During the wars young Nigel—squire to the real-life knight Sir John Chandos—vows to perform three acts of valor to win the hand of his beloved Mary. He eventually hunts down a spy known as the Red Ferret; daringly rescues 20 archers held captive by a brutal warlord; and, most amazingly, takes a most unexpected prisoner at the battle of Poictiers. In several ways, Sir Nigel is a better book than its predecessor—faster-paced, with more variety in its action and fewer tableaux-like descriptions. While the older Sir Nigel can seem foolish or even half-deluded in his quest for glory, his younger self starts off hotheaded, but gradually learns that the specific virtue of the warrior-hero is self-control.
While Conan Doyle especially shines in his battle scenes, both The White Company and Sir Nigel shouldn’t be rushed through. Lyrical passages, elaborate descriptions, catalogues of knights, period diction, and technical terms involving armor and weaponry—all are used to summon up the color and pageantry of a distant age. The secondary characters in both books can sometimes be types, but many of Sir Nigel’s companions are, like Chandos, actual historical figures, notably Edward III, his son The Black Prince, and the ultra-rational commando leader Sir Robert Knolles, as well as that great French champion Bertrand de Guesclin, and his stately, clairvoyant wife Lady Tiphaine.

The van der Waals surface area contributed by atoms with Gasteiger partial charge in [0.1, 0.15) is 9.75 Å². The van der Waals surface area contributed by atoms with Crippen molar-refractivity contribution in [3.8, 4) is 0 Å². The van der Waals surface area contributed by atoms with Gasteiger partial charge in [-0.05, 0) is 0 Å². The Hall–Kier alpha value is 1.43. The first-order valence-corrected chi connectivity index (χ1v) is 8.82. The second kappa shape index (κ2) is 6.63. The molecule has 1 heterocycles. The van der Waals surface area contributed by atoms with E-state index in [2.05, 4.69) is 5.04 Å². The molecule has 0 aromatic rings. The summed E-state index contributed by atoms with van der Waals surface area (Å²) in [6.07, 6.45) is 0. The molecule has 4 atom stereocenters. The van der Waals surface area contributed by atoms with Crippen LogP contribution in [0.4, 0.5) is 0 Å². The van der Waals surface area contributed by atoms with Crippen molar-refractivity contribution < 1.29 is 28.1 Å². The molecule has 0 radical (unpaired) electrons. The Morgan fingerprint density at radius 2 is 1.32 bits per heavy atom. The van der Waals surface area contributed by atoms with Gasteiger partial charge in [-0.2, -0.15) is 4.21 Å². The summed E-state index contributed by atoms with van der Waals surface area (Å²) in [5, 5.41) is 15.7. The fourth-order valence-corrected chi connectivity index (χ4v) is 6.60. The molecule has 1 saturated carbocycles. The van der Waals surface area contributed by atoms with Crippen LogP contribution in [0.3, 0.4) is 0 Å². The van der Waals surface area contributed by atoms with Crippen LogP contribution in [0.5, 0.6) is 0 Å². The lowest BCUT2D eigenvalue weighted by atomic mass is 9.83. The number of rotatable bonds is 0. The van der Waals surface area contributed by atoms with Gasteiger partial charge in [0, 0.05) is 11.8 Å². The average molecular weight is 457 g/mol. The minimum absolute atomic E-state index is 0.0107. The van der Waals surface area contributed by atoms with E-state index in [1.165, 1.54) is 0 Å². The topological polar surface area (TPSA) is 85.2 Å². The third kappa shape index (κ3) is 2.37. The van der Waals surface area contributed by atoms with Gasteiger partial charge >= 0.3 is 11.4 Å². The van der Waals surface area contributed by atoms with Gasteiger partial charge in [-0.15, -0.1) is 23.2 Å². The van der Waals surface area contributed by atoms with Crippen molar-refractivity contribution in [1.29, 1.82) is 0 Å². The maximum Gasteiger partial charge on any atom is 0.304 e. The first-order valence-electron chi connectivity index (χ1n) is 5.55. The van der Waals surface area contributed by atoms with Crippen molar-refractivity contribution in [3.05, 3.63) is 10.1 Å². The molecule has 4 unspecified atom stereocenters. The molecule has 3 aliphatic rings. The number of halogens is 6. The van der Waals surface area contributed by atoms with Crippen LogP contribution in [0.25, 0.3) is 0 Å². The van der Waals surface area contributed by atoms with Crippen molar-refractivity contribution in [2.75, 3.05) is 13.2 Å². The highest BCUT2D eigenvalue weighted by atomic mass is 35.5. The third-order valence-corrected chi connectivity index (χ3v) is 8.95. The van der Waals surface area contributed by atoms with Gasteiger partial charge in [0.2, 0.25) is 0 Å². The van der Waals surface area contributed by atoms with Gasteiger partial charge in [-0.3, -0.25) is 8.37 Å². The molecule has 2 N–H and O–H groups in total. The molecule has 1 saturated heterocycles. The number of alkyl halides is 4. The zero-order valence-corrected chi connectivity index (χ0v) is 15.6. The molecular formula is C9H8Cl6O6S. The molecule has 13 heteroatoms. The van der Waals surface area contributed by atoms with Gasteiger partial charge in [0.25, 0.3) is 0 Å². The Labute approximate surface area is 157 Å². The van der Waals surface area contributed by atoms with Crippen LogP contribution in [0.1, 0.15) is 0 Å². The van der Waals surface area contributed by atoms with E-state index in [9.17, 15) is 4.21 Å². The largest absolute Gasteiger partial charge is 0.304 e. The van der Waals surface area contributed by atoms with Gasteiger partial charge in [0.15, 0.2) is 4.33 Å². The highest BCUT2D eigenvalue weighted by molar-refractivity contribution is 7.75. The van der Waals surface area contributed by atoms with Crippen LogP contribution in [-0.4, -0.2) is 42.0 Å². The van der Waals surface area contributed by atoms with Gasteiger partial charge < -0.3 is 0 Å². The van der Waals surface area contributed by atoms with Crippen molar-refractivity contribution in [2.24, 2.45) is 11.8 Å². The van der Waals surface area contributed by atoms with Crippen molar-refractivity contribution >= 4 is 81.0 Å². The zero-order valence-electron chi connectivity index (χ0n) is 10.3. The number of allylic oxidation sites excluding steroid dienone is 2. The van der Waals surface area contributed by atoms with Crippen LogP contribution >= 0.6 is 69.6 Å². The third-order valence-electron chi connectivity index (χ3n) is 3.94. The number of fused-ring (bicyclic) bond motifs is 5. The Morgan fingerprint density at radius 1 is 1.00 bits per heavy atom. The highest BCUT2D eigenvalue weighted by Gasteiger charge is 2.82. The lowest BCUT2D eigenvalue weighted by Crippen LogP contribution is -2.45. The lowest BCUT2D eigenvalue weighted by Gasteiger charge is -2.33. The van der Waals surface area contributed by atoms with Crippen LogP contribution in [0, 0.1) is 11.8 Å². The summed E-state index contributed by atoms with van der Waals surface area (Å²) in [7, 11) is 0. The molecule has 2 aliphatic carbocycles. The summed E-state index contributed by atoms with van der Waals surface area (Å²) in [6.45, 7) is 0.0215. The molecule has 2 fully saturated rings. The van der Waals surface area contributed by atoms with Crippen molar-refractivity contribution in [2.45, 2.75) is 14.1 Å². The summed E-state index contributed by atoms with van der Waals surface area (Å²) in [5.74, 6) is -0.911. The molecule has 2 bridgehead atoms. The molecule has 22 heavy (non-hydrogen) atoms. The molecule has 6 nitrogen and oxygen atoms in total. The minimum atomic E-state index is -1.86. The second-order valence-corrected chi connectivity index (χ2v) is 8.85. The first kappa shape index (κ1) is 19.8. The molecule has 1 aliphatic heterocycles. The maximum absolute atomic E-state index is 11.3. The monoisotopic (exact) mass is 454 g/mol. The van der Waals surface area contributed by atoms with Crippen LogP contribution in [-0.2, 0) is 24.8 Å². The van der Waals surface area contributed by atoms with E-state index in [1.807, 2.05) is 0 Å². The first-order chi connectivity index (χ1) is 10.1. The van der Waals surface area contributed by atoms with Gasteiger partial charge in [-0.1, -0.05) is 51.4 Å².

It’s said the blustery Professor George Edward Challenger was Conan Doyle’s favorite among his characters. Certainly the world’s favorite is Sherlock Holmes, the noted consulting detective. Yet neither of these comes close to Sir Nigel Loring in representing Conan Doyle’s own ideal of what it means to possess nobility of heart and greatness of soul. It seems only fitting that when a latter-day warrior, General and President Dwight D. Eisenhower, lay dying, a copy of Sir Nigel rested upon his nightstand.
Michael Dirda is an ink-stained wretch who has long contributed a weekly book column to the Washington Post. His own books include the 2012 Edgar Award-winning On Conan Doyle: Or, the Whole Art of Storytelling, the memoir An Open Book, and five collections of essays: Readings, Bound to Please, Classics for Pleasure, Book by Book, and Browsings. His current project, tentatively titled The Great Age of Storytelling, focuses on the birth of modern genre literature in late 19th- and early 20th-century Britain. Dirda holds a Ph.D. in comparative literature from Cornell and is “Langdale Pike” in The Baker Street Irregulars. He received the 1993 Pulitzer Prize for Distinguished Criticism.